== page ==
[Freedombox-discuss] DreamPlugs arrived this week, work fine. Network experiment?

bertagaz at ptitcanardnoir.org bertagaz at ptitcanardnoir.org
Wed Apr 13 17:04:13 UTC 2011

On Wed, Apr 13, 2011 at 03:22:33PM +0100, Philip Hands wrote:
> On Wed, 13 Apr 2011 15:16:39 +0200, bertagaz at ptitcanardnoir.org wrote:
> > Hi,
> > 
> > Maybe one way to start working on the freedombox with this plug you
> > received might be to install debian on it, with encrypted rootfs, and then
> > install a bunch of the software/services listed on the wiki, with minimal
> > configuration and try to benchmark it to see how it behaves.
> Just out of curiosity, why encrypt the rootfs?
> I'd be mildly concerned that one is reducing the reliability and
> performance of the system for no real gain.
> One needs to choose whether to put the keys on the box (and so render
> the encryption rather pointless) or to insist that one enters a passphrase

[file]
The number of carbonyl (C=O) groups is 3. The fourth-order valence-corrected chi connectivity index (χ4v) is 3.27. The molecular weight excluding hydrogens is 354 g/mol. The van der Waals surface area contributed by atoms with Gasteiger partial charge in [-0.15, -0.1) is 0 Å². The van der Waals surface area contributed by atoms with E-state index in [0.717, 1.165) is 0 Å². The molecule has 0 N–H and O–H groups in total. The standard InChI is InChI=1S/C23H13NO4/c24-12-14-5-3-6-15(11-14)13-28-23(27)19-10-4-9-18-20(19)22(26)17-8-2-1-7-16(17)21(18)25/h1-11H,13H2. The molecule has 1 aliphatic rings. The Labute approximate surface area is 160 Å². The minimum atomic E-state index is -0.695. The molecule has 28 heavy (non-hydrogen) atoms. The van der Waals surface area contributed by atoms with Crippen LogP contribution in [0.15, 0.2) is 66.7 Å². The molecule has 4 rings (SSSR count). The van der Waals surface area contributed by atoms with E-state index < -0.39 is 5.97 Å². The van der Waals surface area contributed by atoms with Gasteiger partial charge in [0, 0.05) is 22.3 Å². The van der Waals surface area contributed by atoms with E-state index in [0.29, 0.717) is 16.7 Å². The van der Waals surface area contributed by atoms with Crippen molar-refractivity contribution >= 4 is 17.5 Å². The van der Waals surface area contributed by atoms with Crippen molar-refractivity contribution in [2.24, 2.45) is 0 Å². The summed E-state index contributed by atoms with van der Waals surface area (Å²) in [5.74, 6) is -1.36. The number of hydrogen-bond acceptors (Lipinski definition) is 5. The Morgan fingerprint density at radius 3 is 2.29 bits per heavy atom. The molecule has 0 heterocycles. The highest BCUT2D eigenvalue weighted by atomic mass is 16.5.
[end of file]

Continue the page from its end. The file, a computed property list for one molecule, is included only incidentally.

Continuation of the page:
> on reboot, and thus render the system unable to do an unattended reboot.

Depends, the key might stored on a usb stick that you have to plug in the
FB so that it can boot.

> Also, if the reason for FB is to keep data safe from serious people from
> the TLAs, I'm sure they're capable of swiping the machine while keeping
> it powered up, and so preserving a filesystem key in RAM.

Not sure to know what TLA means, but still, the scenario you're describing
is easily worked around by shutting down the FB *before* they get their
hand on it (and carefully wipe the memory).

> Also, also, if you are worrying about them swiping the storage and
> attacking that, then you have given them a load of known plain-text by
> encrypting the whole operating system, which seems unwise -- it would be
> better to only encrypt the actual secrets, rather than /bin/bash etc..

I'm no crypto expert, but I don't think breaking an encrypted disk is as
easy as knowing that /bin/bash is on the disk.

> I'm not saying that one should not for instance use encrypted file
> systems on your laptop, if you're planning on carrying it around with
> you, but the point of FB seems to be that it remain locked inside your
> house, so having it able to boot back up after a power interruption
> seems like a more useful feature.

Well, depends on how you consider your house is "safe". Also, that might
be a good feature to have the possibility to host your FB elsewhere than
in your house, sometimes it's safer this way.


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